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The Renaissance man of lacrosse

KRISTIN ELVES/Arizona Daily Wildcat

Parkington does it all for the Laxcats, from collecting dues to guarding the net during games.

By Charles Renning
Arizona Daily Wildcat
Wednesday Feb. 6, 2002

Parkington leads Laxcats on and off the field

Jennie Finch, Jason Gardner, Clarence Farmer and ... Greg Parkington?

You've probably heard of everyone on this list - except the last one.

All of these UA student-athletes are extremely talented in their respective sports. They are team leaders and nationally recognized performers. They all work hard on the field, but the thing that separates Parkington from the rest is his off-the-field contributions to his team.

"As good as he is on the field, he's more of an attribute off of it," first-year head coach Adam Hopkins said.

Parkington is the president/goalie/captain of this year's UA lacrosse team. When he is not out on the field trying to stop a 2 1/4-inch ball from going into the net, he is on the phone playing athletic director for the Laxcats.

"Basically, I do all of the jobs a varsity sport team would have their (athletic directors) do," Parkington said.

Being a club sport, lacrosse works on a small budget, and the majority of the money that goes into the sport comes straight from fund-raising or straight from the players' wallets.

"We have to work our butts off just to pay the $1,600 in dues," Parkington said about the players on the team.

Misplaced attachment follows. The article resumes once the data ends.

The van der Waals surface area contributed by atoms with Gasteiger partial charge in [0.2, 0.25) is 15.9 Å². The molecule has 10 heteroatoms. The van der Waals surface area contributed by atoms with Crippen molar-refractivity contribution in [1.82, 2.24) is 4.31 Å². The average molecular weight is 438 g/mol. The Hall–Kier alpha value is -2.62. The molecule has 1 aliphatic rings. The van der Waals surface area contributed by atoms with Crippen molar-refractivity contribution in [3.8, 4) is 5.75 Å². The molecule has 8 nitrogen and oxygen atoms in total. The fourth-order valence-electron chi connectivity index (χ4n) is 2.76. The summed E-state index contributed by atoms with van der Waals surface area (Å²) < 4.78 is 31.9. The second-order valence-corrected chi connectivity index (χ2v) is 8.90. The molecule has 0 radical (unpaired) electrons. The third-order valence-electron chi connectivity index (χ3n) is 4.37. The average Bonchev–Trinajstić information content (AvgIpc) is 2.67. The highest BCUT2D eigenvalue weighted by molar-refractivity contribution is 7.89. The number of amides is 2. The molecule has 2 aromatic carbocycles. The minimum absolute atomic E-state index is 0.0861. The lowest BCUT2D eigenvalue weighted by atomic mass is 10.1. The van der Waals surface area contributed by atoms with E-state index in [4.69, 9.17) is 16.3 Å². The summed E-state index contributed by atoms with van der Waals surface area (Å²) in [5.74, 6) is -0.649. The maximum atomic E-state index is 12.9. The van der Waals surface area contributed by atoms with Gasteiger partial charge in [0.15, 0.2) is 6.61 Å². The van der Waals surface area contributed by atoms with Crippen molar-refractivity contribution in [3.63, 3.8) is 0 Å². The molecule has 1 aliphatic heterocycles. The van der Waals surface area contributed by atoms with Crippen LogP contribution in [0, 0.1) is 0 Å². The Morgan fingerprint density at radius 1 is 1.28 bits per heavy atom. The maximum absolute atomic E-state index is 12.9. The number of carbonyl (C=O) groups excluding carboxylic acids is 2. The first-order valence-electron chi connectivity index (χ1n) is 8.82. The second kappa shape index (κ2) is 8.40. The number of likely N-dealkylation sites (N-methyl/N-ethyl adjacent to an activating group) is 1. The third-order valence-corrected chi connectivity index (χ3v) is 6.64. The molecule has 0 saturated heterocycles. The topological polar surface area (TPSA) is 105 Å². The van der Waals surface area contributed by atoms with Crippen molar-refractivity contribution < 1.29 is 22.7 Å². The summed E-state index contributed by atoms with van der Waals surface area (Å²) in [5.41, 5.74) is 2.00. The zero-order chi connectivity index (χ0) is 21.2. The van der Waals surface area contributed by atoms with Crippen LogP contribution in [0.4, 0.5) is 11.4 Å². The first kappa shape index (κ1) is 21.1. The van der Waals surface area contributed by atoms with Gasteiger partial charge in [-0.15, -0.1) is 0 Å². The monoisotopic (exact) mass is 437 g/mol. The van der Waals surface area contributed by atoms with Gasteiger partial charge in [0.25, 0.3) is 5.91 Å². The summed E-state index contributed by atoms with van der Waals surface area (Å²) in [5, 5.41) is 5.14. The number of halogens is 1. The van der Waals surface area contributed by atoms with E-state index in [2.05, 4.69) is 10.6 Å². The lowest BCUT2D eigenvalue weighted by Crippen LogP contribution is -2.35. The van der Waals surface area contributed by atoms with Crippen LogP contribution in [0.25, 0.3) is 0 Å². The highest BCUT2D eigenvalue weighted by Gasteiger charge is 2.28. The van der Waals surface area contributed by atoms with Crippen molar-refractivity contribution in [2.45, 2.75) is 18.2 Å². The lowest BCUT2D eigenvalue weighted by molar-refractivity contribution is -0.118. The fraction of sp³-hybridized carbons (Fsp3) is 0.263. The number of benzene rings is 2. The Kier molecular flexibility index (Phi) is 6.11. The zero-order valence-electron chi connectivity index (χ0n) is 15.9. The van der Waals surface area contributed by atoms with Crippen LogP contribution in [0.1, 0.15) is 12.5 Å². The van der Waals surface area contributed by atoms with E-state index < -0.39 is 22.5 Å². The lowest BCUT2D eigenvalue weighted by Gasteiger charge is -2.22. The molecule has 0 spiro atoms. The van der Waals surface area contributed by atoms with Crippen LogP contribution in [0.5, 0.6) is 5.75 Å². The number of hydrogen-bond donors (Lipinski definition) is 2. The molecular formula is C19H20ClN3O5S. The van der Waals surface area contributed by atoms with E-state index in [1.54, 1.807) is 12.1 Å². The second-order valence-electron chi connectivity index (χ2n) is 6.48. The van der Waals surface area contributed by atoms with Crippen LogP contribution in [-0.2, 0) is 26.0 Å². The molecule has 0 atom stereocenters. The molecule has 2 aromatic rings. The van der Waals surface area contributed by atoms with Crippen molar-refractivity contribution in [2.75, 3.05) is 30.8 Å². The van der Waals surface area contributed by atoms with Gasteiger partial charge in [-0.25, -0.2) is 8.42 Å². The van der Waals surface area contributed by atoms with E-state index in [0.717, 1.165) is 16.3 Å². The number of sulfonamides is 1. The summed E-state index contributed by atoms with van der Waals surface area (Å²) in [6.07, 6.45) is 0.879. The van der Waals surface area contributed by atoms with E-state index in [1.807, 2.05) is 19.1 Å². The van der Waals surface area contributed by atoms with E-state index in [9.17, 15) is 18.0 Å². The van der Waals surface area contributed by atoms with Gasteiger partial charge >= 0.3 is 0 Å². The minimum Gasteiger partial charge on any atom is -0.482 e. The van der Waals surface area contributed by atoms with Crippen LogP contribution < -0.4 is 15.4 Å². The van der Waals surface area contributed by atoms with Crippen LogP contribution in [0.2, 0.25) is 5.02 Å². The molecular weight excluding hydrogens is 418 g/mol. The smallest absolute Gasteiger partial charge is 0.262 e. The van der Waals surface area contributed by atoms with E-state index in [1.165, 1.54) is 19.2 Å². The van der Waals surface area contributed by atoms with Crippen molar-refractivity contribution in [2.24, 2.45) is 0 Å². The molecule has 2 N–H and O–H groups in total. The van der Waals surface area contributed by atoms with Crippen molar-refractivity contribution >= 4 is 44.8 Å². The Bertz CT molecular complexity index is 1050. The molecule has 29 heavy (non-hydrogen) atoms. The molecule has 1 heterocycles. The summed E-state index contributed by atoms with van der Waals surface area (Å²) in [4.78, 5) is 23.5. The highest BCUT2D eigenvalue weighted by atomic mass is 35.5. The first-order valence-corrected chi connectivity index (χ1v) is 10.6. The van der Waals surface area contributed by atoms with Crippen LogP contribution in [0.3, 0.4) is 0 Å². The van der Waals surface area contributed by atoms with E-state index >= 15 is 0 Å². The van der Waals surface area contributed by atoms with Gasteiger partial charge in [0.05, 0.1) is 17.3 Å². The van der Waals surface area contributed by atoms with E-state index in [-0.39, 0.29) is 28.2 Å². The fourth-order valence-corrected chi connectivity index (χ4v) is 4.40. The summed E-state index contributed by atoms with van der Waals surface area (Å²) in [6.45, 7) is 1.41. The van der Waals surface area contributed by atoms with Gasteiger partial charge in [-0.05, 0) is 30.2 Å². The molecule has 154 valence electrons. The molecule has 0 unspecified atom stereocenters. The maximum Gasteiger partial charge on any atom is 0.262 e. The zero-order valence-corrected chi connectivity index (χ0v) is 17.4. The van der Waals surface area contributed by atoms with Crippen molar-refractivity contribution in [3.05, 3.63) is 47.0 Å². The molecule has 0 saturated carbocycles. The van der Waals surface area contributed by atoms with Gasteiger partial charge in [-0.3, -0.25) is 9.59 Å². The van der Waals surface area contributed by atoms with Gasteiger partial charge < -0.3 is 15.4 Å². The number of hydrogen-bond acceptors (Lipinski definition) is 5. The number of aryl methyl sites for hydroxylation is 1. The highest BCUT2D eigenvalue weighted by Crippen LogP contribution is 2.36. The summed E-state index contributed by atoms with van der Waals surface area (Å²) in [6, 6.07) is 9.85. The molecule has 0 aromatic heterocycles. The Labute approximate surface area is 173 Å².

As team president of a club sport, Parkington is required to complete a list of duties before the lacrosse team can play. He serves as a representative to the university and to other parties outside UA, makes field reservations, contacts potential players and sets up fund-raisers. He collects team member dues, completes piles of paperwork and the list goes on and on.

But Parkinson's above-and-beyond performance doesn't stop there - he was recently named to the U.S. Lacrosse Intercollegiate Associates preseason All-America team as the third-team goalie.

Growing up in Maryland, where lacrosse is extremely popular, Parkington started playing in middle school.

"In seventh or eighth grade, I just kind of picked it up, and I haven't put it down since," he said.

After his senior year of high school, his family moved out West to San Diego. He wanted to stay relatively close to his family and at the same time be able to continue playing lacrosse. Parkington saw lacrosse as a developing sport in the Western part of the country, so Parkington chose UA.

"I wanted to be a sort of pioneer of the game on the West Coast," Parkington said.

As one of the Laxcat captains, Parkington is a leader on and off the field.

"He's a fine leader," said Hopkins. "He does whatever you ask, and that is rare in a lot of players."

"A good captain is someone who'll set the right example and push themselves," Parkington said.

Since taking over the starting goalie position in 1999, Parkington has been setting a great example by being a solid netminder for the Laxcats.

"(This season), he needs to continue to stop the ball and be vocal with the defense, which could be the most important part (of being a goalie)," Hopkins said.

As a lacrosse goalie, Parkington has to make sure the team's defense is in order as well as pay attention to the ball all the way down the field, which can be difficult at times with.

Parkington describes the role of the goalie as similar to that of a quarterback on a football field.

"It's very hectic at times," Parkington said. "Teammates put a lot of pressure on your shoulders, but I like being that guy."

The Laxcats are ranked No. 13 in the nation and have nothing but high hopes for this season.

"We've got a new coach and new discipline," Parkington said. "We are definitely competing for a national championship."


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